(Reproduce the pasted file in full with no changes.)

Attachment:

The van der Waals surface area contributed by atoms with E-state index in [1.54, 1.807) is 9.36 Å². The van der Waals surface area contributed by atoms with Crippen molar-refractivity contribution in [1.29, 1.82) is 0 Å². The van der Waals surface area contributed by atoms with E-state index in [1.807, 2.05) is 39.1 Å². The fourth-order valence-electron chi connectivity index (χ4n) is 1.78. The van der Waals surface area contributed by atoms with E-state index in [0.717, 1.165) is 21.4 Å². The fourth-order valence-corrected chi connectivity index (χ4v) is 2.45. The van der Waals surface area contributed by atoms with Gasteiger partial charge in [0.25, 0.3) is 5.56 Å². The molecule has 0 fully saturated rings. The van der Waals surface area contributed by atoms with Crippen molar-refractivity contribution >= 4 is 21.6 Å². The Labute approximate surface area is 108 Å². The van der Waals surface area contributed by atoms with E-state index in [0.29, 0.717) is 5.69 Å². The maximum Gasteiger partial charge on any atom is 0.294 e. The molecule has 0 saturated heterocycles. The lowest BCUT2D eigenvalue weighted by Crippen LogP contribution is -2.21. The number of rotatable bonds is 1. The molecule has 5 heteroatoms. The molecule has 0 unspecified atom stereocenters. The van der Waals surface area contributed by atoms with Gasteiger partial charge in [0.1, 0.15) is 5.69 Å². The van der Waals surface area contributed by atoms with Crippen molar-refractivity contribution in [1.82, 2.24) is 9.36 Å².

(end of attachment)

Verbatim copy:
The van der Waals surface area contributed by atoms with E-state index in [1.54, 1.807) is 9.36 Å². The van der Waals surface area contributed by atoms with Crippen molar-refractivity contribution in [1.29, 1.82) is 0 Å². The van der Waals surface area contributed by atoms with E-state index in [1.807, 2.05) is 39.1 Å². The fourth-order valence-electron chi connectivity index (χ4n) is 1.78. The van der Waals surface area contributed by atoms with E-state index in [0.717, 1.165) is 21.4 Å². The fourth-order valence-corrected chi connectivity index (χ4v) is 2.45. The van der Waals surface area contributed by atoms with Gasteiger partial charge in [0.25, 0.3) is 5.56 Å². The molecule has 0 fully saturated rings. The van der Waals surface area contributed by atoms with Crippen molar-refractivity contribution >= 4 is 21.6 Å². The Labute approximate surface area is 108 Å². The van der Waals surface area contributed by atoms with E-state index in [0.29, 0.717) is 5.69 Å². The maximum Gasteiger partial charge on any atom is 0.294 e. The molecule has 0 saturated heterocycles. The lowest BCUT2D eigenvalue weighted by Crippen LogP contribution is -2.21. The number of rotatable bonds is 1. The molecule has 5 heteroatoms. The molecule has 0 unspecified atom stereocenters. The van der Waals surface area contributed by atoms with Gasteiger partial charge in [0.1, 0.15) is 5.69 Å². The van der Waals surface area contributed by atoms with Crippen molar-refractivity contribution in [1.82, 2.24) is 9.36 Å².